ATLANTA — The late Rep. John Lewis was laid to rest in Atlanta today, in a final farewell to a hero of the Civil Rights Movement and a man who served more than three decades in Congress, coming to be considered its very conscience.
The services were held at Ebenezer Baptist Church, where Martin Luther King, Jr. once preached, with the ceremonies beginning at 11 a.m. A recessional marked the end of ceremonies nearly three-and-a-half hours later at 2:30 p.m.
An interment took place at the South-View Cemetery on Jonesboro Road in Atlanta.
Rev. Dr. Raphael Warnock, the Ebenezer Baptist pastor officiated as Lewis was laid to rest with military funeral honors, including a three-volley salute and the playing of "Taps."
11Alive carried the funeral live on television and streamed it on YouTube.com/11Alive. You can re-watch it below.
The Civil Rights icon died July 17 after serving the people of the Fifth District for 17 terms. The Georgia Democrat was 80 years old.
Final Farewell to John Lewis
Former President Barack Obama delivered the eulogy. Obama has been know to credit the civil rights icon for helping him become the nation's first Black president.
In 2011, he presented Lewis with a Presidential Medal of Freedom. In a statement posted to Medium.com, Obama said Lewis lived an "exceptional" life.
"But he never believed that what he did was more than any citizen of this country might do. He believed that in all of us, there exists the capacity for great courage, a longing to do what’s right, a willingness to love all people, and to extend to them their God-given rights to dignity and respect," he said.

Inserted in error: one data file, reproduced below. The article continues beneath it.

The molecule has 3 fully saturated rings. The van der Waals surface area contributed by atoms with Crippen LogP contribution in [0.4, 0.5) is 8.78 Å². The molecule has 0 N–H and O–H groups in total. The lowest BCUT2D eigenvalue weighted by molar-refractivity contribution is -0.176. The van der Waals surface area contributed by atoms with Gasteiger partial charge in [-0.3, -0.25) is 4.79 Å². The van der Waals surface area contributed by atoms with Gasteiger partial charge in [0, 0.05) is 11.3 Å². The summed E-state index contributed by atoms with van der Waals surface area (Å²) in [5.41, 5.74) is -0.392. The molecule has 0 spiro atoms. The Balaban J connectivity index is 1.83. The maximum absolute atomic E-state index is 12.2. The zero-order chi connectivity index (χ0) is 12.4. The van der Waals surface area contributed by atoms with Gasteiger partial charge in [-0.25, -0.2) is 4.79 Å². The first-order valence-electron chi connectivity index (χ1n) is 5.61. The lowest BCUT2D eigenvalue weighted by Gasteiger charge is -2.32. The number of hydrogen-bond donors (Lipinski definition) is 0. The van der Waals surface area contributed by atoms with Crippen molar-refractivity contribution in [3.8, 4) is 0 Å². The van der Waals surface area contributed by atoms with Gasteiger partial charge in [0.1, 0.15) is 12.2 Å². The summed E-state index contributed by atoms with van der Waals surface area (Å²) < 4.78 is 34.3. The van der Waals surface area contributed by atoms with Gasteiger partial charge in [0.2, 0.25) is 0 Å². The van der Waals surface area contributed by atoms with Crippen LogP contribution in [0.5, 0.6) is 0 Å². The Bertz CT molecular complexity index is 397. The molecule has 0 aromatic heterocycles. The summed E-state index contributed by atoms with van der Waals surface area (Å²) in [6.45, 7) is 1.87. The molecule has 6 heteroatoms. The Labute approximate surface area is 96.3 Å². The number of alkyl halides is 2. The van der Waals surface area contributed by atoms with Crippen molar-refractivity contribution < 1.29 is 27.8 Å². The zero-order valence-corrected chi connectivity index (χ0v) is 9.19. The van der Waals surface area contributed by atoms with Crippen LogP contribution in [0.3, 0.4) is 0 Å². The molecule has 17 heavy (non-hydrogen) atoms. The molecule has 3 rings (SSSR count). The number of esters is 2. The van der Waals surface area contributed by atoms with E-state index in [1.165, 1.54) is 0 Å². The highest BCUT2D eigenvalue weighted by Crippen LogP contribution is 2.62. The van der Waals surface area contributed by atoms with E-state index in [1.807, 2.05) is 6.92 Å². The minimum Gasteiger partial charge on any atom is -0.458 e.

Former Presidents George W. Bush and Bill Clinton were also in attendance and spoke at the funeral.
Lewis lied in state at the Georgia State Capitol on Wednesday. Prior to that, he made stops in Alabama and Washington D.C. on his journey back to Atlanta.
In that ceremony on Wednesday, Atlanta Mayor Keisha Lance Bottoms remembered Lewis as a man who fought for a better America and embodied the spirit of Langston Hughes' poem, "Let America be America Again," which she quoted in her remarks.
The mayor said Lewis, a pillar of the Civil Rights Movement who shed blood for the cause of equality and then served more than three decades as a lawmaker for the nation which drew that blood, embodied the defiant optimism in Hughes' words.
"Although the fight for liberty and equality continues," Bottoms said, "Congressman Lewis reminded us to be hopeful, to be optimistic and to never lose a sense of hope - 'O, let America be America again, the land that never has been yet and yet must be, the land where every man is free.'"
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